The drive from Oslo, Norway to Karlstad, Sweden takes about 4 hours. The landscape is lovely with rolling hills and lots of pine and birch forests. It does remind one of the American Midwest, which is why so many Scandinavian immigrants settled in Michigan and Minnesota in the early 20th century.
The Georgia Boy Choir arrived in Karlstad in the early afternoon on Tuesday. Karlstad is a stately town which lies on the delta of the river Klara and the banks of Lake Vänern. The Cathedral, which is situated on a hill overlooking the area is one of only 5 buildings which survived an 1865 fire which otherwise destroyed the entire city. While not as large as some of the other churches where the Choir has recently sung, the church possesses a wonderful acoustic for singing and has an excellent organ which is particularly known as an organ ideally suited for playing the music of J.S. Bach.
The Choir performed a large portion of their program from the organ loft in the rear of the sanctuary, mostly out of sight of much of the audience members. One gentleman in the audience proclaimed this was his favorite part as the music washed over him from above.
The lady who was with him agreed, but said she liked it even more when the boys came down from the loft and surrounded the listeners and sang to them from the perimeter of the sanctuary. Especially beautiful in this setting was the Choir’s singing of John Tavener’s, “The Lamb,” a hauntingly beautiful song which is actually a musical palindrome with the notes spelled the same way forward and backward.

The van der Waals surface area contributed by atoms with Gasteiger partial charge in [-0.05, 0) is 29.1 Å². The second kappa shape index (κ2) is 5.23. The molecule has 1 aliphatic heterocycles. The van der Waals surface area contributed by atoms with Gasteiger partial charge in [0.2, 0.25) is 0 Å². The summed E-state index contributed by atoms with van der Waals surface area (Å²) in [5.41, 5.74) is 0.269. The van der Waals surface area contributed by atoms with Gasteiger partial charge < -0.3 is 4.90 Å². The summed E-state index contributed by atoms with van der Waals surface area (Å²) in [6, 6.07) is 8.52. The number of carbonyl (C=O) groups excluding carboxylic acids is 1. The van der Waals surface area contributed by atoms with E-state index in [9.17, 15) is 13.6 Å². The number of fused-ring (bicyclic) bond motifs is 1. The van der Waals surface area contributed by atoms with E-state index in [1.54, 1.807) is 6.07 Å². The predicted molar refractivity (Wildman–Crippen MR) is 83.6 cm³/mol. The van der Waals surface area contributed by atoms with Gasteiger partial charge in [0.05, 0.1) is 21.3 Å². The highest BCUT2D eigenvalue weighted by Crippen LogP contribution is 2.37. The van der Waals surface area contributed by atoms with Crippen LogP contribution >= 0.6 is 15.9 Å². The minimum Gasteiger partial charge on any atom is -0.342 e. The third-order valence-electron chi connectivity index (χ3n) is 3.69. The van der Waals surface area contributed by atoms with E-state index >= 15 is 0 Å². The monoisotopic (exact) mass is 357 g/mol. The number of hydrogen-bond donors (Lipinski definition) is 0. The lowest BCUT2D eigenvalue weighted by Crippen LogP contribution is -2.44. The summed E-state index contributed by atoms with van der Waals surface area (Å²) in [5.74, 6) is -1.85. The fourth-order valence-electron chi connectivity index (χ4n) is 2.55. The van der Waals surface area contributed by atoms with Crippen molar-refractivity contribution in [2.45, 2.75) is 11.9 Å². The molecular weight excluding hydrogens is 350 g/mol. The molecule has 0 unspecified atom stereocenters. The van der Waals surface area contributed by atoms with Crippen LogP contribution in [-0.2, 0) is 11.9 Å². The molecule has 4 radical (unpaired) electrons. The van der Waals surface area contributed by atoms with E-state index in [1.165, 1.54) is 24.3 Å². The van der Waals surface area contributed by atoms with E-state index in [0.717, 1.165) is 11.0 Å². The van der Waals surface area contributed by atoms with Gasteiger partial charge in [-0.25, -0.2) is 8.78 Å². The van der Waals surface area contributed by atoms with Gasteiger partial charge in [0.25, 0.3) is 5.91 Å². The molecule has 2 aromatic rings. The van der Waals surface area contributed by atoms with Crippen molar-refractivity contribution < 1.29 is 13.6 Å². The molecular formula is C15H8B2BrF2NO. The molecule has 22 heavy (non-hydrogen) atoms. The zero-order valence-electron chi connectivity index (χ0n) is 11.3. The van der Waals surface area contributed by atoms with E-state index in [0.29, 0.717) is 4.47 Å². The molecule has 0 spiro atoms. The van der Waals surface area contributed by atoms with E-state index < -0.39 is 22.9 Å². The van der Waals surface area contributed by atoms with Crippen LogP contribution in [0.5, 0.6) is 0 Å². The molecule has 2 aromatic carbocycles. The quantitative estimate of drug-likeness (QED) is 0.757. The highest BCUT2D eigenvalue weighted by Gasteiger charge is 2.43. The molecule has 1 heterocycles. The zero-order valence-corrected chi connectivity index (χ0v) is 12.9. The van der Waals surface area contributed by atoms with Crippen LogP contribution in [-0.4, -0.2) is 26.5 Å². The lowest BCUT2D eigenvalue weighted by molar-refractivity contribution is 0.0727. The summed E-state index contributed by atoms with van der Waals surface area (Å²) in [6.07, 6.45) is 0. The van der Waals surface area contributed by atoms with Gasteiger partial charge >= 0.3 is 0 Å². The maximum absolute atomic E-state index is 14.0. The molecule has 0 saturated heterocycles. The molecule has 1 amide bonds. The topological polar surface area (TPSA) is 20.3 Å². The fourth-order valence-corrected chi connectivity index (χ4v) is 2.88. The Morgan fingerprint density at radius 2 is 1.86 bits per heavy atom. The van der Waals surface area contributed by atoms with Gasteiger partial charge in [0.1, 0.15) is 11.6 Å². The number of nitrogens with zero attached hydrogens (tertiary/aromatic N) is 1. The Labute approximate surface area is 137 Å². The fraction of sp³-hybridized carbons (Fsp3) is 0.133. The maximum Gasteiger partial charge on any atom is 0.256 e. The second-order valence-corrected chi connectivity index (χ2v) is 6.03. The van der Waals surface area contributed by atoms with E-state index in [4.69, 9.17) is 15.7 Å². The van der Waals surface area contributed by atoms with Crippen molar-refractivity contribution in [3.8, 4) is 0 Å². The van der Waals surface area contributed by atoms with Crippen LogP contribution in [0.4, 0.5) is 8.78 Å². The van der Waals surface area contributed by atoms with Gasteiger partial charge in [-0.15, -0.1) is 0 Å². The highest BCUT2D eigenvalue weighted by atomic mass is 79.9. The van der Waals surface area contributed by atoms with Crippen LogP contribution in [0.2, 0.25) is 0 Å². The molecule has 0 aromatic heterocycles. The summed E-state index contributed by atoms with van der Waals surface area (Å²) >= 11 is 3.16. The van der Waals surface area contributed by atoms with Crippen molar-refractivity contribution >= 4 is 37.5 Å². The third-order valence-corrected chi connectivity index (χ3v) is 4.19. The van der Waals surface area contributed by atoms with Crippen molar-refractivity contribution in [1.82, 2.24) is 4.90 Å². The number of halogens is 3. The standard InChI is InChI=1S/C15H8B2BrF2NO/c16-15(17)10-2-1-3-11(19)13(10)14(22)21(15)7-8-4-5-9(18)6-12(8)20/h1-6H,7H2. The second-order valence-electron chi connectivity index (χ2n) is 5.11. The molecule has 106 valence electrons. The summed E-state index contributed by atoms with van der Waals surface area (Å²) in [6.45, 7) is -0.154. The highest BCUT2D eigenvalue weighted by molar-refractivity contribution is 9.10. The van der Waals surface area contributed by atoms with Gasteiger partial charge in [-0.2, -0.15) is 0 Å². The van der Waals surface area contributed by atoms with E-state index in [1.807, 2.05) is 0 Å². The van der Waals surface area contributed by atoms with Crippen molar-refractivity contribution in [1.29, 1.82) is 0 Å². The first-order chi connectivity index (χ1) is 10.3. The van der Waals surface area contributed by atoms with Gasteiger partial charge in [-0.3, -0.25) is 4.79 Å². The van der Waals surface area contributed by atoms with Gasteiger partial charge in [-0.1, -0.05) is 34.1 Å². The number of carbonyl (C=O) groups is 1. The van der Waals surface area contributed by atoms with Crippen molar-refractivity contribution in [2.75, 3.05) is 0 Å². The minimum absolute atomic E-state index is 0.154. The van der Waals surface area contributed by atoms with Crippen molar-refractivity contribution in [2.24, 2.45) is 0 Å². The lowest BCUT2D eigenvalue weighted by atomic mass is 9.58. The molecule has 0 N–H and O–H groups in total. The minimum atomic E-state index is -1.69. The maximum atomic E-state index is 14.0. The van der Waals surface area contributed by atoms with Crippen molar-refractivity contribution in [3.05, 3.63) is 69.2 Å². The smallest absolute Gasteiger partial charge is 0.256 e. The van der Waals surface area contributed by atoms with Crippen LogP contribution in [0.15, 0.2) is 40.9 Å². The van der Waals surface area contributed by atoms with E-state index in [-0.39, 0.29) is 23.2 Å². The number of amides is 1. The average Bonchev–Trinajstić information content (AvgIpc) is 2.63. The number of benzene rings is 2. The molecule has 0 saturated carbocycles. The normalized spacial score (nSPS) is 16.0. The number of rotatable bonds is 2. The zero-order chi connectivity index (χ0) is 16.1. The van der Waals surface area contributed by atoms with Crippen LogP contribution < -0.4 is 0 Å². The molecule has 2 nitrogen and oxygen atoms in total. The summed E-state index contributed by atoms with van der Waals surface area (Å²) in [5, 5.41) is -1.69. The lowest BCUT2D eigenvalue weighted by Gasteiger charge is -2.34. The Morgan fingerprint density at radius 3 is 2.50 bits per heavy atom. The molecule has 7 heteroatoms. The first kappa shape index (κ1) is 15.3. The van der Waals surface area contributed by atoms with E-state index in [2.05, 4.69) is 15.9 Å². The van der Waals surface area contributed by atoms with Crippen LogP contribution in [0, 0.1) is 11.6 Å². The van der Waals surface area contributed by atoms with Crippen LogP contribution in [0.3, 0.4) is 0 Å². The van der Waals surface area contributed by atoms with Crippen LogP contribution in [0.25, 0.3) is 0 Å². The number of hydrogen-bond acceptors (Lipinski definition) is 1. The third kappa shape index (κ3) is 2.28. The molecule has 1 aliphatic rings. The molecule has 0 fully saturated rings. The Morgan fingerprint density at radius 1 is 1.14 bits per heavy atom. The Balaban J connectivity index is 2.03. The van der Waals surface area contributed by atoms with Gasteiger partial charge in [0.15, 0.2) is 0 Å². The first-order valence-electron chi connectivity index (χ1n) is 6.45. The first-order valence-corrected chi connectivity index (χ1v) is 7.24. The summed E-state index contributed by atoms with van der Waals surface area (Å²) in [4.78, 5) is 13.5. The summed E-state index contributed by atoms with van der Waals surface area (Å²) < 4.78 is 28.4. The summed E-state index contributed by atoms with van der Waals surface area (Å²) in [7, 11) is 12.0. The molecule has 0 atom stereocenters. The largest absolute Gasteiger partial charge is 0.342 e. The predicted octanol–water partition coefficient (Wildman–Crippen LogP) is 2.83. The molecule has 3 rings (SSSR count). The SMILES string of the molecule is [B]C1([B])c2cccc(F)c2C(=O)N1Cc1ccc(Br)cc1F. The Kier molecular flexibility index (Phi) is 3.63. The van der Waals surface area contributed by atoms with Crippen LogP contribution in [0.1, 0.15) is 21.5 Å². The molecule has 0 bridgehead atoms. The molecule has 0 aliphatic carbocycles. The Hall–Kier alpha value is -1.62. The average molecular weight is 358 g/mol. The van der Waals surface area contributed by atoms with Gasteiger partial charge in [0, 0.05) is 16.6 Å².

After a good night’s rest in home stays, the church’s kindly Organist and Music Director, Hans Nordenborg allowed the boys to climb the 200 stairs to the top of the church tower which afforded them an excellent view of the quaint and beautiful town before they departed for the capital city of Stockholm.
Stockholm is a magnificent city sitting on 14 islands on the banks of the Baltic Sea. Its skyline is dominated by the many spires of its churches and town hall.
After a tour of the city and its main sites (and a stop in a park for some recreation), the boys were warmly greeted by families of the Stockholms Gosskör (the Stockholm Boys Choir) who will be hosting them for the next three nights.
When the boys got back together on Thursday morning they were all telling stories about the wonderful experiences they had had with “their” families. About an hour north of Stockholm lies the ancient city of Uppsala which contains a most magnificent Cathedral church, the largest church in all of Scandinavia. Its two towers rise almost 400 feet in the air and are the exact same height as the church is long. It is a gargantuan structure which can be seen from miles around. This was the site of the Georgia Boy Choir’s next concert.
The interior of the church is remarkably beautiful. There is an almost new (2009) Rufatti organ in one of the transepts in addition to the older instrument in the organ loft in the rear. There were risers set up in the crossing for the Choir to sing from. It was phenomenal how the voices became one with each other and the organ as they went through the program. The audience was mesmerized by the glory and beauty.
What a remarkable experience these young boys and men are having as they not only get to see this wonderful part of the world, but are able to experience it in such a unique and powerful way. They have met many incredibly generous and loving people and have been able to share the beauty of their singing with them.
Until next time,
The Georgia Boy Choir 2012 Scandinavian Tour Team